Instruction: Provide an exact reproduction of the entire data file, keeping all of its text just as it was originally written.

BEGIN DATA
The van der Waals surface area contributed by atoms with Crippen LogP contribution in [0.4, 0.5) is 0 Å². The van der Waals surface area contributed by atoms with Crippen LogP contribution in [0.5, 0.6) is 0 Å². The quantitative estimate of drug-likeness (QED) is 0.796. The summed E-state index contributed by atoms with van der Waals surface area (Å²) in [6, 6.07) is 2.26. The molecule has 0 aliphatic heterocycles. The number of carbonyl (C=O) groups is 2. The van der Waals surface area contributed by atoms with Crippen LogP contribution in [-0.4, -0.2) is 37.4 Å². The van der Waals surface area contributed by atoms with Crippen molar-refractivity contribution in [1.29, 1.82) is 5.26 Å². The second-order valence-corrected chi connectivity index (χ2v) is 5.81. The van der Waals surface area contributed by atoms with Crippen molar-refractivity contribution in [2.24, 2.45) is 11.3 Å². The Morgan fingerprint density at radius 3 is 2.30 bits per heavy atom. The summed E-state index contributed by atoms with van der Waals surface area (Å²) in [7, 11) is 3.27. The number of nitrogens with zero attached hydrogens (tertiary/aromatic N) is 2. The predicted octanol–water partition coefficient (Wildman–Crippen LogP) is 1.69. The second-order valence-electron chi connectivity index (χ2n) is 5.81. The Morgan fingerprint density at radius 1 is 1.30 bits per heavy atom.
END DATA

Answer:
The van der Waals surface area contributed by atoms with Crippen LogP contribution in [0.4, 0.5) is 0 Å². The van der Waals surface area contributed by atoms with Crippen LogP contribution in [0.5, 0.6) is 0 Å². The quantitative estimate of drug-likeness (QED) is 0.796. The summed E-state index contributed by atoms with van der Waals surface area (Å²) in [6, 6.07) is 2.26. The molecule has 0 aliphatic heterocycles. The number of carbonyl (C=O) groups is 2. The van der Waals surface area contributed by atoms with Crippen LogP contribution in [-0.4, -0.2) is 37.4 Å². The van der Waals surface area contributed by atoms with Crippen molar-refractivity contribution in [1.29, 1.82) is 5.26 Å². The second-order valence-corrected chi connectivity index (χ2v) is 5.81. The van der Waals surface area contributed by atoms with Crippen molar-refractivity contribution in [2.24, 2.45) is 11.3 Å². The Morgan fingerprint density at radius 3 is 2.30 bits per heavy atom. The summed E-state index contributed by atoms with van der Waals surface area (Å²) in [7, 11) is 3.27. The number of nitrogens with zero attached hydrogens (tertiary/aromatic N) is 2. The predicted octanol–water partition coefficient (Wildman–Crippen LogP) is 1.69. The second-order valence-electron chi connectivity index (χ2n) is 5.81. The Morgan fingerprint density at radius 1 is 1.30 bits per heavy atom.